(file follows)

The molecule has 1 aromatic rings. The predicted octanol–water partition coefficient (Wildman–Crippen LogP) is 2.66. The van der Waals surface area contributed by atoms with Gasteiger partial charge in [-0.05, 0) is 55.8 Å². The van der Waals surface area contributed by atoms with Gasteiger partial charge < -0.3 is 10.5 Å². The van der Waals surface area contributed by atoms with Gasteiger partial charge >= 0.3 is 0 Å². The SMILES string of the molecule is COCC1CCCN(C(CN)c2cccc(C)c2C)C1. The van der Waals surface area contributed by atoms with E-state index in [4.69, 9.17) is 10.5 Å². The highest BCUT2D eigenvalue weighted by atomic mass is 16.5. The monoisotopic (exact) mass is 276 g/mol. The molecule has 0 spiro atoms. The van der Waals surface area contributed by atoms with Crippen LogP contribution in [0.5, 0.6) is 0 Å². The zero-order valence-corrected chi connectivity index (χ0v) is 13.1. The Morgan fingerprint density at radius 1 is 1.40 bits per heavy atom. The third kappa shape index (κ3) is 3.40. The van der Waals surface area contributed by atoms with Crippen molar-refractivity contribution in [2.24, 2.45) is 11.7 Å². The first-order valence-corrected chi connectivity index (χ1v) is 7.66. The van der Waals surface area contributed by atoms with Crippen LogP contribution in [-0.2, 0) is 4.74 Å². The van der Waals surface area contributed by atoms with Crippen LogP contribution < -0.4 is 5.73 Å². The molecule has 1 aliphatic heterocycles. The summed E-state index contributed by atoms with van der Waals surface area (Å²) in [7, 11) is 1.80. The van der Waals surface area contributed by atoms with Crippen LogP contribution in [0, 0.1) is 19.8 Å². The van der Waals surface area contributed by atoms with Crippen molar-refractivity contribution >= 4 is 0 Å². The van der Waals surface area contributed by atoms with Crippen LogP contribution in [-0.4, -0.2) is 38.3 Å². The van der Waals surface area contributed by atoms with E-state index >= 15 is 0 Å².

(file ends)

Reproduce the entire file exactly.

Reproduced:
The molecule has 1 aromatic rings. The predicted octanol–water partition coefficient (Wildman–Crippen LogP) is 2.66. The van der Waals surface area contributed by atoms with Gasteiger partial charge in [-0.05, 0) is 55.8 Å². The van der Waals surface area contributed by atoms with Gasteiger partial charge < -0.3 is 10.5 Å². The van der Waals surface area contributed by atoms with Gasteiger partial charge >= 0.3 is 0 Å². The SMILES string of the molecule is COCC1CCCN(C(CN)c2cccc(C)c2C)C1. The van der Waals surface area contributed by atoms with E-state index in [4.69, 9.17) is 10.5 Å². The highest BCUT2D eigenvalue weighted by atomic mass is 16.5. The monoisotopic (exact) mass is 276 g/mol. The molecule has 0 spiro atoms. The van der Waals surface area contributed by atoms with Crippen LogP contribution in [0.5, 0.6) is 0 Å². The zero-order valence-corrected chi connectivity index (χ0v) is 13.1. The Morgan fingerprint density at radius 1 is 1.40 bits per heavy atom. The third kappa shape index (κ3) is 3.40. The van der Waals surface area contributed by atoms with Crippen molar-refractivity contribution in [2.24, 2.45) is 11.7 Å². The first-order valence-corrected chi connectivity index (χ1v) is 7.66. The van der Waals surface area contributed by atoms with Crippen LogP contribution in [-0.2, 0) is 4.74 Å². The van der Waals surface area contributed by atoms with Crippen LogP contribution < -0.4 is 5.73 Å². The molecule has 1 aliphatic heterocycles. The summed E-state index contributed by atoms with van der Waals surface area (Å²) in [7, 11) is 1.80. The van der Waals surface area contributed by atoms with Crippen LogP contribution in [0, 0.1) is 19.8 Å². The van der Waals surface area contributed by atoms with Crippen molar-refractivity contribution >= 4 is 0 Å². The van der Waals surface area contributed by atoms with Crippen LogP contribution in [-0.4, -0.2) is 38.3 Å². The van der Waals surface area contributed by atoms with E-state index >= 15 is 0 Å².